To monitor its success and failures with collections, the Solid Waste Bureau collects data via radio frequency identification (RFID) tags, which are placed on all of the carts used for collections. While Arlington has yet to utilize the data collected by the RFID tags, it plans to in the near future.

“Currently, the average household generates about 850 pounds of bottles, cans and paper per year, but since a large number of residents has a bachelor’s degree or higher, our participation rates and diversion rates are strong,” says Bresee.

About a year ago, Arlington developed a zero waste goal to achieve a 90 percent diversion rate by 2038. Arlington’s diversion rate for 2015 was 45 percent, and in order to achieve its goal by 2038, it will need to develop an innovative and efficient plan. Bresee says development of the plan will begin this summer, and it will take about three years to develop and finalize. In addition to developing a zero waste plan, Arlington is exploring the idea of food waste collection, which it hopes to offer in fiscal 2019.

“Last year, we moved to year-round yard trimmings collections, and we have been able to divert an additional 7,000 tons from our waste stream,” says Bresee. “The next step would be to offer food waste collections, which would be collected with our yard waste so that our residents don’t have to do another sort. By adding food waste collections, we could see our diversion rates increase into the 70 percent range.”

To meet all of its current and future goals, Arlington is looking hard at the metrics it needs to gauge its success, such as per capita waste generation rates, disposal rates, greenhouse gas emissions savings, diversion and recycling rates, participation rates and more.

“I think we are in a good place right now and that the future is bright for us,” comments Bresee. “Our County Board is very supportive of our programs and efforts, and I think that we will continue to set great examples for other jurisdictions in the State of Virginia and beyond.”

The City of Seattle

The City of Seattle’s most recent comprehensive solid waste management plan was approved and adopted in 2013, and since the plan is updated every five to six years, the city will be working on an update for the plan this year.

“In our plan, we look at the single family, multifamily and commercial sectors, which we have mandated waste, recycling and organic collections for,” says Fife-Ferris. “We also look at construction and demolition (C&D) to ensure that preconstruction has recycling onsite and that those materials are actually making it to a recycling facility.”

In Seattle, commercial entities can manage their recyclables however they want to, but all of the other sectors must comply with a flow control requirement, which states that all of the waste generated in the city must be managed by the city’s system.  All of the waste collected by the city’s two haulers runs through the city’s north and south transfer stations. The only exception to this is C&D waste, which is run through different systems.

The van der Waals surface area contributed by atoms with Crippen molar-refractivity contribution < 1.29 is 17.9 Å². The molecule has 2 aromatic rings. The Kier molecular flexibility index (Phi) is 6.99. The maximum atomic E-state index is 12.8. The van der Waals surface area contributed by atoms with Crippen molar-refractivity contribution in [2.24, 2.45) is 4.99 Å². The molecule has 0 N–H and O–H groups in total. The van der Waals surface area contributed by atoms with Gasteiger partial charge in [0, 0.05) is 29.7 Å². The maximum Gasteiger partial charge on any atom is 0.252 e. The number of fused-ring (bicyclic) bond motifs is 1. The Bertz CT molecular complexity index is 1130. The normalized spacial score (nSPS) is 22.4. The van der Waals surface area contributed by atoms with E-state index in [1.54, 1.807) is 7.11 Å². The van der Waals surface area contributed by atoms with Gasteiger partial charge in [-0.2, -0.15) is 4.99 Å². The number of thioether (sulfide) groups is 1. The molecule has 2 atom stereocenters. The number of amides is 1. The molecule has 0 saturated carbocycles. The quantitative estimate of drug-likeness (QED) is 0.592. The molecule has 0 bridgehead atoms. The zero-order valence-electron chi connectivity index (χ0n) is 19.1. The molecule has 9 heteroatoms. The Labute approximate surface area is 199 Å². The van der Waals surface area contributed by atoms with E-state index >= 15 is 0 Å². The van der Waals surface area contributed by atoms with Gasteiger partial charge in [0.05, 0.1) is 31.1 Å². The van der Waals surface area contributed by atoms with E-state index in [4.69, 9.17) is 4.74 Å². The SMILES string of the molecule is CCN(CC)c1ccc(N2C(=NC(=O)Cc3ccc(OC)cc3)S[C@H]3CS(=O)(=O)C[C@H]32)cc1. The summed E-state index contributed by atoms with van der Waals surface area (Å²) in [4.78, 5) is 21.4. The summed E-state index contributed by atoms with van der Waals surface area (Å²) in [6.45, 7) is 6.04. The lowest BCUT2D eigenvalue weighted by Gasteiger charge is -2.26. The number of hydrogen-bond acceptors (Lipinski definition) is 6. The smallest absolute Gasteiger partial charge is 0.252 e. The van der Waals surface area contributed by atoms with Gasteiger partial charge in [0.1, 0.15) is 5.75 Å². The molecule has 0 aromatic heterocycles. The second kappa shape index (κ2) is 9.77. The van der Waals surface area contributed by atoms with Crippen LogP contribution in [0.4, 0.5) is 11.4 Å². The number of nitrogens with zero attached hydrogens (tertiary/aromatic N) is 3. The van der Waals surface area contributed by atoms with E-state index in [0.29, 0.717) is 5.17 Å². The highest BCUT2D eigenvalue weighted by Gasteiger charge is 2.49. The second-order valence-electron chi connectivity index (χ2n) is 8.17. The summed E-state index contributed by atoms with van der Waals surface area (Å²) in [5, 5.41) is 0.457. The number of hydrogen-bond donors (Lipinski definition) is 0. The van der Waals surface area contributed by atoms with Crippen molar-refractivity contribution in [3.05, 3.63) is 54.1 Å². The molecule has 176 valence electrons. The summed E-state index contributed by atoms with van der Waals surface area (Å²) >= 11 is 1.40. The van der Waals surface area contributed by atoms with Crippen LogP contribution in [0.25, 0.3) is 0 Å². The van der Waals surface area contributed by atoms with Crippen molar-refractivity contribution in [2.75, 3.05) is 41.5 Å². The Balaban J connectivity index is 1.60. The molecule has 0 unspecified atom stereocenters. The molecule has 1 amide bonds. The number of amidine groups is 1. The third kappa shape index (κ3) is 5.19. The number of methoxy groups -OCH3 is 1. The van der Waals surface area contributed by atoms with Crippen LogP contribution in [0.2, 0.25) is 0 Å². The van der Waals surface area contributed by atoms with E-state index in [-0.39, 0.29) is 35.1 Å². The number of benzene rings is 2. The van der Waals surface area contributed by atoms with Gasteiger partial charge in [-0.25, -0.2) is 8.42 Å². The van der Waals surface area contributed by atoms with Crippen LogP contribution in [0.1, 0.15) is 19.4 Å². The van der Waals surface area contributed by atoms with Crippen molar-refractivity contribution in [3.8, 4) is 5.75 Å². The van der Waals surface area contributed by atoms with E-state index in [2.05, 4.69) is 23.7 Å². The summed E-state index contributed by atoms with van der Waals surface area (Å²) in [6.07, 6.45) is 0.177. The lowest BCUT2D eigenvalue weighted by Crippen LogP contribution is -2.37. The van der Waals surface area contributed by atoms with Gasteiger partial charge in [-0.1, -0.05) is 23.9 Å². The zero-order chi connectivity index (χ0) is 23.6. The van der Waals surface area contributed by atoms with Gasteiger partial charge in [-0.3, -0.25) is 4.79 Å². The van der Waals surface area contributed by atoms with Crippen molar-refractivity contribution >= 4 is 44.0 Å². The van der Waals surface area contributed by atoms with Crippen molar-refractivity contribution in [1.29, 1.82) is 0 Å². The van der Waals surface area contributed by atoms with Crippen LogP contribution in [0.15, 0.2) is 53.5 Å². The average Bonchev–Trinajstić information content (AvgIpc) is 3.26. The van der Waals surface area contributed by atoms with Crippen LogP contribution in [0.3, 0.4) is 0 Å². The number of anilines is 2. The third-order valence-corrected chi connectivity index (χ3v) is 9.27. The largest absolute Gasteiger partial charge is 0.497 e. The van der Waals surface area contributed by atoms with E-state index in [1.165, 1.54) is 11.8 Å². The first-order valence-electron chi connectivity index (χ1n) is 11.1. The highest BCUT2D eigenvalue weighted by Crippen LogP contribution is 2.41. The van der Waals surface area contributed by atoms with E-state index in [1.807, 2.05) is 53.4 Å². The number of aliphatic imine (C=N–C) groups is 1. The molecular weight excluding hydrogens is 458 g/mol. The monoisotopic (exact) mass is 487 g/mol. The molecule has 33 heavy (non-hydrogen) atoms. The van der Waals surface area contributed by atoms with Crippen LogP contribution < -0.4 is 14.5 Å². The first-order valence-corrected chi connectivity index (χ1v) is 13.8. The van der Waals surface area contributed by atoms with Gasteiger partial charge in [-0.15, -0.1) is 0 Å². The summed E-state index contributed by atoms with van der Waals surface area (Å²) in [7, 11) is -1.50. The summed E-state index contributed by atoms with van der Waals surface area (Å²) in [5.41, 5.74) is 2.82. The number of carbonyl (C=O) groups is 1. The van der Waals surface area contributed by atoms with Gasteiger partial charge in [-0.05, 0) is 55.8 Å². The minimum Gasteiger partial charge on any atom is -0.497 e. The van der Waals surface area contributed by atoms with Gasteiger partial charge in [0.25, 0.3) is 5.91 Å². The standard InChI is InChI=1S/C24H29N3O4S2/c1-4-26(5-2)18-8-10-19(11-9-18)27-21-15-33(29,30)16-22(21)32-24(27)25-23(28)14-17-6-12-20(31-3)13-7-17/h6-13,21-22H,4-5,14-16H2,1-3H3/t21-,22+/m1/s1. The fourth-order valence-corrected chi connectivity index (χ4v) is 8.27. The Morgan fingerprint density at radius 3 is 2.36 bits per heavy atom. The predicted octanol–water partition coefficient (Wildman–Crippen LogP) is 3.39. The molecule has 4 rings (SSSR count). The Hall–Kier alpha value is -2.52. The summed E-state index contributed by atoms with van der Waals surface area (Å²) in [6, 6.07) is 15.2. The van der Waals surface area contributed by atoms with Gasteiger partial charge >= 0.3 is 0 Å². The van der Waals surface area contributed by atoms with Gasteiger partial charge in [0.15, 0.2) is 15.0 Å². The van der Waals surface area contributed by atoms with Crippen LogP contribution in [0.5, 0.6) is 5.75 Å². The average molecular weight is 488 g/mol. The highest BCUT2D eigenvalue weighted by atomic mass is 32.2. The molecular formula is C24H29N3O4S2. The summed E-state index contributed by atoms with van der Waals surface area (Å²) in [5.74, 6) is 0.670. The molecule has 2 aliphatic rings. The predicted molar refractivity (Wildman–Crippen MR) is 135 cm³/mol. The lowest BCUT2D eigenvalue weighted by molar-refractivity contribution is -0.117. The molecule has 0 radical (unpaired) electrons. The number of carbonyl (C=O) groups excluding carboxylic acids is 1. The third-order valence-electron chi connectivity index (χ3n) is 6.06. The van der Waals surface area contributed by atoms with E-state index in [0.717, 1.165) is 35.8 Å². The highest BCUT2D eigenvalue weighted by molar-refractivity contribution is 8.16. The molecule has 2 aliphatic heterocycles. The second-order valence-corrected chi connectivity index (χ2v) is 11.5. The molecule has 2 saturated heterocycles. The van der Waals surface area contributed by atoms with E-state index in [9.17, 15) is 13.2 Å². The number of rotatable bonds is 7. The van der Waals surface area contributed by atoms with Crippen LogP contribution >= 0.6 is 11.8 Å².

In addition to updating its comprehensive solid waste management plan, the city is working on updates to its strategic business plan, which consists of a rate path that combines waste and recycling services with drinking water and drainage and waste water lines of business.

“To develop a more stable rate path, we need to be more data driven to ensure that everything we do makes sense financially for both us and are customers,” states Fife-Ferris. “As part of the update, we are holding a lot of community meetings and internal meetings before making a proposal to submit to the mayor and city council.”

In November 2016, the City of Seattle rebuilt and reopened its north transfer station, which is now outfitted with a reuse center. And now that that project is finished, the city is starting to plan the revamp of its south transfer station. The city’s transfer stations are equipped with software systems and other technologies to help the city track recycling, waste, organics and C&D data, which is later turned into various reports.

The City of Seattle is working on developing its recycling rate for 2016, but its 2015 recycling rate was around 58 percent, which is shy of the city’s goal of reaching 70 percent by 2022.

“We consider ourselves very data driven so we gather information on everything and use that information to help influence what we do and where we go with our programs,” says Fife-Ferris. “We believe the only way that we will achieve our recycling rate goal is to track and analyze our data and develop strategic programs that help move that dial up.”

About the Author(s)

Mallory Szczepanski

Vice President of Member Relations and Publications, NWRA

Mallory Szczepanski was previously the editorial director for Waste360. She holds a bachelor’s degree in journalism from Columbia College Chicago, where her research focused on magazine journalism. She also has previously worked for Contract magazine, Restaurant Business magazine, FoodService Director magazine and Concrete Construction magazine.